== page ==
Mr. Sauve seems to be conflating a local political issue with the reputation of the entire RCMP throughout Canada. He does not seem to understand that this a big city issue where the RCMP is being questioned and has been for a number of years, on its effectiveness vis a vis another more locally controlled city department. This should not be viewed as a personal affront to the membership of the RCMP.  Surrey is primarily seeking a change in structure, to no longer report to the three headed monster of Ottawa; to convert to an agency which may be more fitting to a municipal sized police force.

Mr. Sauve, more than most, should be aware of the issues within the RCMP which have been plaguing them for the last number of years, yet he feels the need to argue that they are the best solution under these circumstances? His argument if stretched out is that a unionized RCMP would be better than an independent municipal, also unionized force. 

Three of the four main players of the NPF: President Sauve, Vice-President Dennis Miller and VP Michelle Boutin all were part of the SRR program. There they would have argued for and defended members against the arbitrary and pernicious management of the RCMP.  

The fourth VP, Pete Merrifield evven stands out a bit from the others. If there was anyone who may be a little jaundiced with the RCMP and maybe even hold a tinge of bitterness towards them it should be Merrifield. Pete Merrifield during a 7 year stint, sued the Force for harassment after he had become involved with the Conservative Party of Ontario. 

In February 2017 a Superior Court ruled in Mr. Merrifield’s favour awarding him $141,000 for the “unrelenting harassment” he suffered and an additional $825,000 to cover his legal expenses. This was no small victory, but unfortunately for him it was short lived. 

The Appellate Court rejected the lower court. In fact they went even further stating that Merrifield had not been “completely truthful” with his superiors and had given them reason to “mistrust” him. 

Recently, the Supreme Court of Canada refused to hear Mr. Merrifield’s appeal to the highest court. 

All four of these individuals in the last number of years, clearly reached a point in their beliefs that the massive problems within the RCMP and its system could not be corrected without independent representation. A union was desperately needed they would have argued. 

Is it not fanciful that this same group of individuals is now arguing that this same flawed RCMP management is now better than another agency regardless of its makeup?

Is it possible that after a lifelong career in the RCMP these individuals who were “members” of the RCMP can not separate their apparent comfort and loyalty to the RCMP from their new roles as advocates for their membership.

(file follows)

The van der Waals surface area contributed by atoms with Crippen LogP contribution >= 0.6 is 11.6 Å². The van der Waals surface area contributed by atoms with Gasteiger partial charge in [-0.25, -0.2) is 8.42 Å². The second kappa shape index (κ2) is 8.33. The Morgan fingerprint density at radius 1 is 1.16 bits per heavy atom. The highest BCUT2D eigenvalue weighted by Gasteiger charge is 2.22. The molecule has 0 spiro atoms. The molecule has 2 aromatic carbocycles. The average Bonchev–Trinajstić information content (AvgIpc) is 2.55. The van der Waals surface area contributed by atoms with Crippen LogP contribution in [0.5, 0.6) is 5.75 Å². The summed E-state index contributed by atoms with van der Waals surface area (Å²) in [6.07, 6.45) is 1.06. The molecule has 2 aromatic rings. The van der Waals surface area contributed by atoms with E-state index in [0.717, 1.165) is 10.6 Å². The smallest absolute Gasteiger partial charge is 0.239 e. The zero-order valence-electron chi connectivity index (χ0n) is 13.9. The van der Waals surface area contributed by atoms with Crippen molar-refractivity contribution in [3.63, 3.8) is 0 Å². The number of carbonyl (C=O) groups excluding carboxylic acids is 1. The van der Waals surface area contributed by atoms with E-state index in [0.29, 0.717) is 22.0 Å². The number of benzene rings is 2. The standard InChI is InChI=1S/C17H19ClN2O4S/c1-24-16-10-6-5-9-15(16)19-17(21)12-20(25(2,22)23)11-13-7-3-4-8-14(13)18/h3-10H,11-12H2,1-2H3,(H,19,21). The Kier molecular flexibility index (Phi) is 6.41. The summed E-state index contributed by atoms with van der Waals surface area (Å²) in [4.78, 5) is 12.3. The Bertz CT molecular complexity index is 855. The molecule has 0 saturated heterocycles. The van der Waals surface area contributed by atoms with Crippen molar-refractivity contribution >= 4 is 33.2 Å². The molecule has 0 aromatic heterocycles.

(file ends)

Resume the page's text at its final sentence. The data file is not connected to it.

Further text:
However, my biggest concern in that this new union group has gone a step further than a policy decision to defend the RCMP in Surrey; but in order to defend it vigorously they went and paid for a slanted “survey” –to argue and prove their point and have been holding it up as their evidence throughout their media campaign.  

The survey was conducted by Pollara Strategic Insights .

If one was conducting a survey to determine the wishes of the general population with regard to police force of choice, wouldn’t the obvious and clear question that should be posited would be: Do you prefer retaining the RCMP over forming a new police agency?

But clearly the NPF requisitioned this survey because they wanted to make sure it backed up their political argument. A straightforward and clear question may have resulted in statistics that may have not fit in as easily with the political argument that they wished to launch.

So they made sure that the question was couched in terms that would prove more favourable.  

The survey asked whether in these times of the virus and municipal funds taking a beating, whether the taxpayers of Surrey should be spending additional monies on a separate police agency.  The weighted survey question, which was randomly sent out to 803 people asked: 

“With the CoVid virus causing a major disruption” is now the time to “replace the Mounties?” 

This was after the city of Surrey revealed that due to the virus and the shutdown, Surrey counsel would be running a $42million budget shortfall.

This style and question format linked the budget deficit and the fear of the coronavirus to convince the polled that this was not the “time” for a change. They then took the favourable responses, translated, and interpreted these results to say that 77% support keeping the RCMP and 82% support a referendum. 

The clearly planted headline in the Surrey Now-Leader said:  “New Poll Indicates 83 per cent of Surreyites say now not the time to replace the RCMP.”  And they argued that 90% of the respondents agree that it is time to take a “step back and evaluate its spending plans to ensure that they are focused on the most urgent priorities”.  

This is spin, and spin which has been done in such a fashion as to be disingenuous if not duplitcious.